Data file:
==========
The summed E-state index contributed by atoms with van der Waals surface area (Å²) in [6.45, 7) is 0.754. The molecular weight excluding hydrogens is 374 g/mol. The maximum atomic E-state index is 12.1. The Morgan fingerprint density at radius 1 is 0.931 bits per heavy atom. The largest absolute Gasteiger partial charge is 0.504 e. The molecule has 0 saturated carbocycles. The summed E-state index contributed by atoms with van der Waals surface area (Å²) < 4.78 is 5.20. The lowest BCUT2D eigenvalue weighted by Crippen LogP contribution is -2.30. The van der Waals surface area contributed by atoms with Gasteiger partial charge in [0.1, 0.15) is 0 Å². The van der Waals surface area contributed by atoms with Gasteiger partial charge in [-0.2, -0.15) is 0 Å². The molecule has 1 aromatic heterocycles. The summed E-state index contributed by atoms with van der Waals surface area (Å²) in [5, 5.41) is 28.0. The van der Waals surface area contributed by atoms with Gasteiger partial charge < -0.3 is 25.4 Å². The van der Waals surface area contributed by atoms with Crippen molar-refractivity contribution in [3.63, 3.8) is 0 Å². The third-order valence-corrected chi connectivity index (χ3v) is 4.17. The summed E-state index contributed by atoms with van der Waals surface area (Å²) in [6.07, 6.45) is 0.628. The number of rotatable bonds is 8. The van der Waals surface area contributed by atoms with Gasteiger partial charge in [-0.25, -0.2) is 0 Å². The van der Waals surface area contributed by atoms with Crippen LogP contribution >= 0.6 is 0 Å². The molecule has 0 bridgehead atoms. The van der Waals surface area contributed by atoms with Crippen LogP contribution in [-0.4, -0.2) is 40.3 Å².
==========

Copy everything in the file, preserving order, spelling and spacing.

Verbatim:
The summed E-state index contributed by atoms with van der Waals surface area (Å²) in [6.45, 7) is 0.754. The molecular weight excluding hydrogens is 374 g/mol. The maximum atomic E-state index is 12.1. The Morgan fingerprint density at radius 1 is 0.931 bits per heavy atom. The largest absolute Gasteiger partial charge is 0.504 e. The molecule has 0 saturated carbocycles. The summed E-state index contributed by atoms with van der Waals surface area (Å²) < 4.78 is 5.20. The lowest BCUT2D eigenvalue weighted by Crippen LogP contribution is -2.30. The van der Waals surface area contributed by atoms with Gasteiger partial charge in [0.1, 0.15) is 0 Å². The van der Waals surface area contributed by atoms with Gasteiger partial charge in [-0.2, -0.15) is 0 Å². The molecule has 1 aromatic heterocycles. The summed E-state index contributed by atoms with van der Waals surface area (Å²) in [5, 5.41) is 28.0. The van der Waals surface area contributed by atoms with Gasteiger partial charge < -0.3 is 25.4 Å². The van der Waals surface area contributed by atoms with Crippen molar-refractivity contribution in [3.63, 3.8) is 0 Å². The third-order valence-corrected chi connectivity index (χ3v) is 4.17. The summed E-state index contributed by atoms with van der Waals surface area (Å²) in [6.07, 6.45) is 0.628. The number of rotatable bonds is 8. The van der Waals surface area contributed by atoms with Gasteiger partial charge in [-0.25, -0.2) is 0 Å². The van der Waals surface area contributed by atoms with Crippen LogP contribution >= 0.6 is 0 Å². The molecule has 0 bridgehead atoms. The van der Waals surface area contributed by atoms with Crippen LogP contribution in [-0.4, -0.2) is 40.3 Å².